No-compromise fuzz, featuring clean boost, overdrive, and distortion.
The Fulltone CT-1 Catalyst Guitar Pedal is equipped with a simple circuit that uses only discrete FET's to achieve its throaty roar. But the Catalyst stompbox brings something more to the table because it to does things that many other fuzz pedals can't.
With its mini-toggle switch set to "Spark," the Catalyst effect pedal offers clean boosts, sweeter overdrives and all sorts of distortion sounds. Want more? Flip the switch to "Flame" and you'll be treated to a host of less civil overdrives, unique distortion voicings, and a plethora of vicious Fuzz sounds, all of which clean up with a twist of your guitar's volume knob, with a linear transition from clean to mean.
To further enhance your tonal control, the Catalyst guitar pedal offers a pair of very effective low-loss tone controls that set it apart from the masses. Standard tone stacks often end up cutting so much gain that the effect designer has to make up for this loss later in the circuit, and many times you loose some of the magic in the process. Not so here because the Fulltone CT-1 Catalyst pedal's low-loss Bass/Mids knob dials out the flubby low-end, with the added bonus of supplying varying amounts of rich midrange when the Bass/Mids knob passes the 3 o'clock mark.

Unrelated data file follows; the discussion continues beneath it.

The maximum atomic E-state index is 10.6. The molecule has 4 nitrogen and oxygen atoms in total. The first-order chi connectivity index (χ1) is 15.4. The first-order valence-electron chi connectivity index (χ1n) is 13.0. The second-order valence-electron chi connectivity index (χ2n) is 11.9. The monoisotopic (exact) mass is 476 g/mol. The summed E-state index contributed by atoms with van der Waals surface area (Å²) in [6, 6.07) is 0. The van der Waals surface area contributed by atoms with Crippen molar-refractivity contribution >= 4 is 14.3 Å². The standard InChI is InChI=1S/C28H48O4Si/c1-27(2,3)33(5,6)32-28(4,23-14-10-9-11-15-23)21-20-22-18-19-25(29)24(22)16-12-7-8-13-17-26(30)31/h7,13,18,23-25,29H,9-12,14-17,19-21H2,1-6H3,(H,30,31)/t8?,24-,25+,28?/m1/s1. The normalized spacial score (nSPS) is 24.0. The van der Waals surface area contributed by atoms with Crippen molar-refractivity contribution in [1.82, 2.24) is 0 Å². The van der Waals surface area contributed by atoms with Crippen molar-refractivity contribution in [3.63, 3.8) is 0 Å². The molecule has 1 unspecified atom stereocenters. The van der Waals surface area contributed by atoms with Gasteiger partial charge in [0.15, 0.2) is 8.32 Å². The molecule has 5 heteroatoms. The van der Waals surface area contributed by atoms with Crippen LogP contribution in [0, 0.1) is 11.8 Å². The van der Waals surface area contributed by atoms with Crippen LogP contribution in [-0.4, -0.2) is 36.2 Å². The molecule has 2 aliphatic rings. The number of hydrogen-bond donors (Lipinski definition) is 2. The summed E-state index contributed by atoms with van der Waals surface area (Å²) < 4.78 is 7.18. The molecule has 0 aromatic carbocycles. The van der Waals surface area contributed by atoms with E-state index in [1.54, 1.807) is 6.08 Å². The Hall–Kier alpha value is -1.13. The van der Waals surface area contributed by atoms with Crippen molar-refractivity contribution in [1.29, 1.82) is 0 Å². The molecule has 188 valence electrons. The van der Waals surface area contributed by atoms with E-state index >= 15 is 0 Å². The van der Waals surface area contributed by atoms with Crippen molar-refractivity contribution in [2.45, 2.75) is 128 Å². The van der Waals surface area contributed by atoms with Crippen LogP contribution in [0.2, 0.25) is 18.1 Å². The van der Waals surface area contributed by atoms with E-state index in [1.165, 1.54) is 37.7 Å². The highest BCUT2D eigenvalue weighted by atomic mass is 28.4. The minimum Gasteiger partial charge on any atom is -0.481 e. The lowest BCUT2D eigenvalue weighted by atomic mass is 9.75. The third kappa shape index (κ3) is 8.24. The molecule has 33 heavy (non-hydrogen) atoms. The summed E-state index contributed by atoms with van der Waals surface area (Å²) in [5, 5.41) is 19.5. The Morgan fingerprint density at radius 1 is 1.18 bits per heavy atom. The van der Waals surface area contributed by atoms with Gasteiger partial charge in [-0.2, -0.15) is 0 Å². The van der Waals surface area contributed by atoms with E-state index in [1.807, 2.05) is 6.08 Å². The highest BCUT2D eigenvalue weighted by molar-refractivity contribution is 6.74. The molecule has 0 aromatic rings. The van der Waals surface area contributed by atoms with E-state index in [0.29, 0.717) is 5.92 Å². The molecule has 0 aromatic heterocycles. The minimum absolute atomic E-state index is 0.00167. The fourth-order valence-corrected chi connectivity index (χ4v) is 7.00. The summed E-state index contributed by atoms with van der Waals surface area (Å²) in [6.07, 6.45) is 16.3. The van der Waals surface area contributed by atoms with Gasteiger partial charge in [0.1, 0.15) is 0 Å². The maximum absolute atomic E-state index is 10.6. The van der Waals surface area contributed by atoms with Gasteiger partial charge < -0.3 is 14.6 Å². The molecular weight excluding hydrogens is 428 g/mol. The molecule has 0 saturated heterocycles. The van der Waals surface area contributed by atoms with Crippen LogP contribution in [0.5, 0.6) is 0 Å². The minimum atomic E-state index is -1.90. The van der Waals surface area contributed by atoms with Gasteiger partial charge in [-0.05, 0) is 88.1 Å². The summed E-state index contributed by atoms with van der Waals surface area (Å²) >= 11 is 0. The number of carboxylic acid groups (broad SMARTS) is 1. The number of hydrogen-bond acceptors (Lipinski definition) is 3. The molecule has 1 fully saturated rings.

This midrange, on top of an already wildly distorted tone, has the effect of increasing sustain to insane proportions as well as breaking you out of the standard super bright/super bassy Fuzz mold. Need to smooth out the highs? Simply turn down the Treble mini-knob—a low-loss hi-end roll-off—allowing you to shave off as much of the treble as necessary.
Finally, many Fuzz pedals can have wacky input and output impedances, making it difficult to match-up successfully with wah-wah pedals and non-true-bypass buffered pedals. The Fulltone CT-1 Catalyst has none of these issues, sporting a friendly 1-meg input impedance and an astonishingly low 10K output impedance. When's the last time you had a fuzz work with a vibe or wah-wah? Things have changed, indeed.